DEPARTMENT OF PHYSICS PRESENTS THE CANADIAN ASSOCIATION OF PHYSICISTS (CAP) LECTURE SERIES: SPEAKER - DR. ADINA LUICAN-MAYER

Event Date: 
Wednesday, March 29, 2017 - 2:30pm
Event Location: 
RC 1002
Event Contact Name: 
Dr. Mark Gallagher
Event Contact Phone: 
(807) 343-8226
Event Contact E-mail: 

THE DEPARTMENT OF PHYSICS
presents the
CANADIAN ASSOCIATION OF PHYSICISTS (CAP) LECTURE TOUR

Guest Speaker:
DR. ADINA LUICAN-MAYER
Assistant Professor, Department of Physics
 University of Ottawa

"Exploring flatland - designer 2D materials"
click here for poster and abstract details

Wednesday, MARCH 29th, 2017
2:30 pm
in RC 1002

Innovative technologies have a history of capitalizing on the discovery of new physical phenomena, often at the confluence of advances in material characterization techniques and innovations in design and controlled synthesis of high-quality materials. Pioneered by the discovery of graphene, a new platform of constructing custom-made materials holds the promise for the development of next generation electronic devices for applications in the areas of energy, photonics, sensing and beyond. These materials are made by stacking atomically thin layers of different van der Waals bonded crystals, much like we build Legos, and their unique properties are a consequence of confining electrons is two dimensions. In this talk I will describe experiments that seek to uncover the novel physical phenomena in these materials by using scanning tunneling microscopy (STM). STM allows us to spatially resolve both the local electronic and structural properties of materials down to atomic scale. In particular, I will discuss consequences of twisting graphene layers away from the equilibrium Bernal stacking. This leads to the formation of Moiré patterns and results in a system with novel electronic properties tuned by the twist angle. We also demonstrate the discrete quantum mechanical electronic spectrum when graphene is placed in a magnetic field.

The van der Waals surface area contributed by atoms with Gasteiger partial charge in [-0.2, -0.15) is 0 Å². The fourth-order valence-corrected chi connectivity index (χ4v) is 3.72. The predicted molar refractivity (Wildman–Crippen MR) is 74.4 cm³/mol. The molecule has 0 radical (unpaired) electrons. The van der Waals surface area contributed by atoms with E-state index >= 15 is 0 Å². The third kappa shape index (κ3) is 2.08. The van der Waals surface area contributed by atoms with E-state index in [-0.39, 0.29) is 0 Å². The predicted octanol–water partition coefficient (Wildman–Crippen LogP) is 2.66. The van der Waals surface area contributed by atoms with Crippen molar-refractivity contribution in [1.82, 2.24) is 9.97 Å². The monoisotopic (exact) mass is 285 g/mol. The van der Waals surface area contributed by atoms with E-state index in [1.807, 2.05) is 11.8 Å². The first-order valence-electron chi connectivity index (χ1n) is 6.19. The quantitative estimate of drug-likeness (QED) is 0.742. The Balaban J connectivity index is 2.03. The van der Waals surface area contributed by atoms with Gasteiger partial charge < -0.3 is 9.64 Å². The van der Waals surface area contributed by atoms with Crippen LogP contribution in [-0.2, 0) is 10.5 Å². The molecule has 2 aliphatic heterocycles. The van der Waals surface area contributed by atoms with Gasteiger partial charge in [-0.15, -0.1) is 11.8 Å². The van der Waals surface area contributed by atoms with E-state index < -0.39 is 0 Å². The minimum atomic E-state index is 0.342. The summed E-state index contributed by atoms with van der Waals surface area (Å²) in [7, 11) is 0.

Short bio:

Adina Luican-Mayer started as an assistant professor in the Physics Department at the University of Ottawa. She received her undergraduate degree from Jacobs University Bremen in Germany (2006) and her PhD in Physics from Rutgers University in the Unites States (2012). Previously to joining uOttawa, she was the Alexei Abrikosov postdoctoral fellow at the Center for Nanoscale Materials at Argonne National Laboratory. Her research group focuses on uncovering the novel electronic properties of low-dimensional systems custom made by stacking atomically thin sheets of van der Waals materials using scanning probe microscopy and supporting spectroscopic techniques.